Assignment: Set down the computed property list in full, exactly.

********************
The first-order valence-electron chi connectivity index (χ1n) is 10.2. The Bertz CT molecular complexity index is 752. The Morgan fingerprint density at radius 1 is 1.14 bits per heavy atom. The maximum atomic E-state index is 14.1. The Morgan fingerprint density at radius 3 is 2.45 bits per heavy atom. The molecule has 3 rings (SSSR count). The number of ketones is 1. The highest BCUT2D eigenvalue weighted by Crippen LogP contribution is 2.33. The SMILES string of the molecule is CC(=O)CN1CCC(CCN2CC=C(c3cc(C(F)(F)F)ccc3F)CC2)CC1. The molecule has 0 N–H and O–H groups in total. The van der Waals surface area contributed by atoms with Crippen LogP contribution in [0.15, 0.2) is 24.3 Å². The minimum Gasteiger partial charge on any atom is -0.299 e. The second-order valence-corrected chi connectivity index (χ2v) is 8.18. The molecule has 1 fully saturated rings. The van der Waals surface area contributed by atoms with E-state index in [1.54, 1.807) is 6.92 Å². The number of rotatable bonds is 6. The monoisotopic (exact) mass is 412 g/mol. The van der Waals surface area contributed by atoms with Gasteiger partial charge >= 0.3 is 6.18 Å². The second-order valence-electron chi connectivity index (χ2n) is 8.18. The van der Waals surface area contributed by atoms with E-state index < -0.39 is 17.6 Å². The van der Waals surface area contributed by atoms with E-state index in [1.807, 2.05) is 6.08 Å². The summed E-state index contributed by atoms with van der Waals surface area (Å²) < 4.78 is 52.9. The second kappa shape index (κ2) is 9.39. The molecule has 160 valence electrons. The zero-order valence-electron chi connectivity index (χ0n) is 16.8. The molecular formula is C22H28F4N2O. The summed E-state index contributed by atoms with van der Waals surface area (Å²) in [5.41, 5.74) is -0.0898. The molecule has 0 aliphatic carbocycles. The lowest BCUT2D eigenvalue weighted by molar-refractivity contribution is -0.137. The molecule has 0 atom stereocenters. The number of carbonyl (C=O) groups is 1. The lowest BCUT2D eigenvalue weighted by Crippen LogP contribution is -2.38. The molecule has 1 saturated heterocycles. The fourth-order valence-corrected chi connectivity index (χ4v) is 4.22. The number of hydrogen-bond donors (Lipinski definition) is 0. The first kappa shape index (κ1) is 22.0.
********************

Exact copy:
The first-order valence-electron chi connectivity index (χ1n) is 10.2. The Bertz CT molecular complexity index is 752. The Morgan fingerprint density at radius 1 is 1.14 bits per heavy atom. The maximum atomic E-state index is 14.1. The Morgan fingerprint density at radius 3 is 2.45 bits per heavy atom. The molecule has 3 rings (SSSR count). The number of ketones is 1. The highest BCUT2D eigenvalue weighted by Crippen LogP contribution is 2.33. The SMILES string of the molecule is CC(=O)CN1CCC(CCN2CC=C(c3cc(C(F)(F)F)ccc3F)CC2)CC1. The molecule has 0 N–H and O–H groups in total. The van der Waals surface area contributed by atoms with Crippen LogP contribution in [0.15, 0.2) is 24.3 Å². The minimum Gasteiger partial charge on any atom is -0.299 e. The second-order valence-corrected chi connectivity index (χ2v) is 8.18. The molecule has 1 fully saturated rings. The van der Waals surface area contributed by atoms with E-state index in [1.54, 1.807) is 6.92 Å². The number of rotatable bonds is 6. The monoisotopic (exact) mass is 412 g/mol. The van der Waals surface area contributed by atoms with Gasteiger partial charge >= 0.3 is 6.18 Å². The second-order valence-electron chi connectivity index (χ2n) is 8.18. The van der Waals surface area contributed by atoms with E-state index < -0.39 is 17.6 Å². The van der Waals surface area contributed by atoms with E-state index in [1.807, 2.05) is 6.08 Å². The summed E-state index contributed by atoms with van der Waals surface area (Å²) < 4.78 is 52.9. The second kappa shape index (κ2) is 9.39. The molecule has 160 valence electrons. The zero-order valence-electron chi connectivity index (χ0n) is 16.8. The molecular formula is C22H28F4N2O. The summed E-state index contributed by atoms with van der Waals surface area (Å²) in [5.41, 5.74) is -0.0898. The molecule has 0 aliphatic carbocycles. The lowest BCUT2D eigenvalue weighted by molar-refractivity contribution is -0.137. The molecule has 0 atom stereocenters. The number of carbonyl (C=O) groups is 1. The lowest BCUT2D eigenvalue weighted by Crippen LogP contribution is -2.38. The molecule has 1 saturated heterocycles. The fourth-order valence-corrected chi connectivity index (χ4v) is 4.22. The number of hydrogen-bond donors (Lipinski definition) is 0. The first kappa shape index (κ1) is 22.0.